South Korean banks are set to audit crypto exchanges’ senior managers as part of their due diligence and risk assessment protocols for real-name banking contracts – and there are concerns Bithumb officials may struggle to pass the checks due to previous and ongoing fraud allegations.
Bank-conducted risk assessment is now mandatory for crypto exchanges, which must partner with banks to provide real-name accounts for clients under legislation that promulgated in March. A grace period during which exchanges must comply with the new rules ends on September 24.
As previously reported, Lee Jung-hoon, the chairman of the Board of Directors of Bithumb operator Bithumb Holdings and the biggest shareholder in the exchange, was last year summoned for questioning by police over fraud and embezzlement allegations brought forward by groups of disgruntled investors.
Bithumb was also raided twice over the allegations in 2020, which also involve Kim Byung-gun, chairman of the BK Group. The allegations center around the failed listing of the BXA token, a coin that was set to be listed on Bithumb back in 2018 but is still yet to list, with its value plummeting from heights of USD 5 in 2018 to way below USD 0.5.
Lee is keen to sell his stake in the platform, but despite multiple reports of deals being close to completion, a buyer is still yet to be found.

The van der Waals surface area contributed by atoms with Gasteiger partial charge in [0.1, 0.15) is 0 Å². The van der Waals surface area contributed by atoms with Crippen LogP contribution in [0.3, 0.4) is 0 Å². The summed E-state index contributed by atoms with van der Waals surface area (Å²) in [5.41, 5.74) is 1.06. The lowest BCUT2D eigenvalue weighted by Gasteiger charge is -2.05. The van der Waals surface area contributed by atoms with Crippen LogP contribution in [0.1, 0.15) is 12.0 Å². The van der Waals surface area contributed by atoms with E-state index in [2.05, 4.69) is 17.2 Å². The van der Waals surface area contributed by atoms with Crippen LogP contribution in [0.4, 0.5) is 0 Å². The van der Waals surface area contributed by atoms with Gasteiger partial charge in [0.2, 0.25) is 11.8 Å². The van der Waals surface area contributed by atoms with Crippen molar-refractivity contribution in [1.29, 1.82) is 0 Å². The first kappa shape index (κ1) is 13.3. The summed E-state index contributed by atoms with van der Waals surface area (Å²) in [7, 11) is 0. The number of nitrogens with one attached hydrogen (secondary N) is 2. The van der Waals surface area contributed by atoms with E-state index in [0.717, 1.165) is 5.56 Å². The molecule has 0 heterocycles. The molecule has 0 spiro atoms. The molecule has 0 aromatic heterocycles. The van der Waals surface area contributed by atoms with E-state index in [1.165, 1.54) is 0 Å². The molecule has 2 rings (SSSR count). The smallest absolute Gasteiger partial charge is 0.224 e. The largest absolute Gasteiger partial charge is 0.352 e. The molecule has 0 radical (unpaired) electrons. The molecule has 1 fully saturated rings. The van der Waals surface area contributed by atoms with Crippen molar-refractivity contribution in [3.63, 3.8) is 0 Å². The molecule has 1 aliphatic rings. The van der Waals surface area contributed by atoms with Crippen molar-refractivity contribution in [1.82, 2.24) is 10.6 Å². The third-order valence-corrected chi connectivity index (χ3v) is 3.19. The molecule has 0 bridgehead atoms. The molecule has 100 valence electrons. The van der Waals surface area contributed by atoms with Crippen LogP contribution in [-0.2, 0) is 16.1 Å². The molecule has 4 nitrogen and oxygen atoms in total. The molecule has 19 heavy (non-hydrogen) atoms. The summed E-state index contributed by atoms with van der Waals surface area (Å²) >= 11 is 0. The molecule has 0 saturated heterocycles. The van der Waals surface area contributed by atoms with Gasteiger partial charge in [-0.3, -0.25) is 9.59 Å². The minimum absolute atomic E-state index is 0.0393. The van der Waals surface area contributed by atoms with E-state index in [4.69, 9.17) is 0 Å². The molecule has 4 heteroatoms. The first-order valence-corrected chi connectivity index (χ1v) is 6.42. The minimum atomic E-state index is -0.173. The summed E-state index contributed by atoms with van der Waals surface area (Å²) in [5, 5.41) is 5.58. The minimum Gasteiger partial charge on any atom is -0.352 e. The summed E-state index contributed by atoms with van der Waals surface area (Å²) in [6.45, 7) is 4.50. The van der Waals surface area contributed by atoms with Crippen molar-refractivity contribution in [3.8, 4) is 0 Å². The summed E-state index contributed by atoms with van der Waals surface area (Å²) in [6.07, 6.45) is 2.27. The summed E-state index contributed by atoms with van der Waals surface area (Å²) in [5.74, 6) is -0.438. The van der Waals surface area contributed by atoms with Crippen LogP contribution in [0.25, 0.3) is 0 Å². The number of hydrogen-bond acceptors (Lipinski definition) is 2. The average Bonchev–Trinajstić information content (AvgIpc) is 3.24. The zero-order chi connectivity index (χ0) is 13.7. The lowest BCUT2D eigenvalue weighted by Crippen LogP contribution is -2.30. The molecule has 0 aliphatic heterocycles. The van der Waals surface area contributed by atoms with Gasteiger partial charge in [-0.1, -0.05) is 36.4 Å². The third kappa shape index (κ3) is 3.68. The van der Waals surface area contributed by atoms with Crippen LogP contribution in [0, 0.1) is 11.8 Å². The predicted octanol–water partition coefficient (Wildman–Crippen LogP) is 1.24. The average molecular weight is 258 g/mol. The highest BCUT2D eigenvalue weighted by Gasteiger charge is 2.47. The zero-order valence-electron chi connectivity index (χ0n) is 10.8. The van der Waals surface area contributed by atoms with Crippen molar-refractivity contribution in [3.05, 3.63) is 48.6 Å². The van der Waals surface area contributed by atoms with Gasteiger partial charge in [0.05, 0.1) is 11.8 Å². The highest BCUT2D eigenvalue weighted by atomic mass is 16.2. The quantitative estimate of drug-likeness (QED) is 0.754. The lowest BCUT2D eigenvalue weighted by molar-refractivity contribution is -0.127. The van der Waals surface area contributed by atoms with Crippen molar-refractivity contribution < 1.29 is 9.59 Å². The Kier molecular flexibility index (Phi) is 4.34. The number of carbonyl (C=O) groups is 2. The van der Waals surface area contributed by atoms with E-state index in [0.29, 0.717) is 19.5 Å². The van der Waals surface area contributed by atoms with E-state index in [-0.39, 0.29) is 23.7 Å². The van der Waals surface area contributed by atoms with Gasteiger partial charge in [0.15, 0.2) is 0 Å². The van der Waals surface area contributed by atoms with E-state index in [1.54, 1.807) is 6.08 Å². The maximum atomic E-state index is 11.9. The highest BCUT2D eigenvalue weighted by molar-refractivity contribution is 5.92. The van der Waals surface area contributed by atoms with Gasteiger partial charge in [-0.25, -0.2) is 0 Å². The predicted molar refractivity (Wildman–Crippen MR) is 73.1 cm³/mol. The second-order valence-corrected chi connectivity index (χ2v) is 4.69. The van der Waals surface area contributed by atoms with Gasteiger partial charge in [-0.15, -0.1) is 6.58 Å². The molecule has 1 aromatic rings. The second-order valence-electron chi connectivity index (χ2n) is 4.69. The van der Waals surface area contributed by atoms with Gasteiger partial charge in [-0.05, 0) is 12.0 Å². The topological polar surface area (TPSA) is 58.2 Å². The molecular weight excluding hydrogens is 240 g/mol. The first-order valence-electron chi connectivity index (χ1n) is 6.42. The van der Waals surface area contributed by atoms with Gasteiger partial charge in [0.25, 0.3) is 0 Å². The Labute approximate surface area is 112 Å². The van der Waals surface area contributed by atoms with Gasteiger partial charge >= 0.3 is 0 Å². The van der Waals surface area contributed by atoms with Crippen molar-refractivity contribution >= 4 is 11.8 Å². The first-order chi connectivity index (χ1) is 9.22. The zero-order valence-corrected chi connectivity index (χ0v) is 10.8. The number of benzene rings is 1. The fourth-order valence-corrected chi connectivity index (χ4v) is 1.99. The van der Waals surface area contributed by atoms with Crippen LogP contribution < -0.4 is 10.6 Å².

Per Yonhap, a number of heads of South Korean commercial banks met yesterday to discuss how they should carry out due diligence checks – after the government effectively handed the entire burden of conducting evaluations to the banking sector.
The banking chiefs appear to have put together an exhaustive list of almost 90 factors banks will look into before accepting trade from crypto exchanges, including assessing whether platforms or their senior officials have:
a history of embezzlement and/or frauda history of bankruptcy rehabilitation and/or business suspensionsbeen the subject of external hackspoor credit ratingexperienced prolonged net losses.
Most of South Korea’s biggest exchanges have experienced hacking breaches in the past.
Criteria will be ranked as “high,” “medium” or “low” risk in each of the 90-or-so categories.
The media outlet added that “controversies” caused by “frequent delays in trading and deposit and withdrawal requests” – a problem that has blighted Bithumb and its major rivals in recent months – could also hurt exchanges’ causes when dealing with banks.
Both Bithumb and its biggest rival Upbit have experienced server-related issues in recent weeks with trading volumes escalating to levels never seen before in the nation.
Yonhap added that in the absence of government guidelines, the banking chiefs have agreed to use conventional banking risk assessment methodology to conduct their evaluations.
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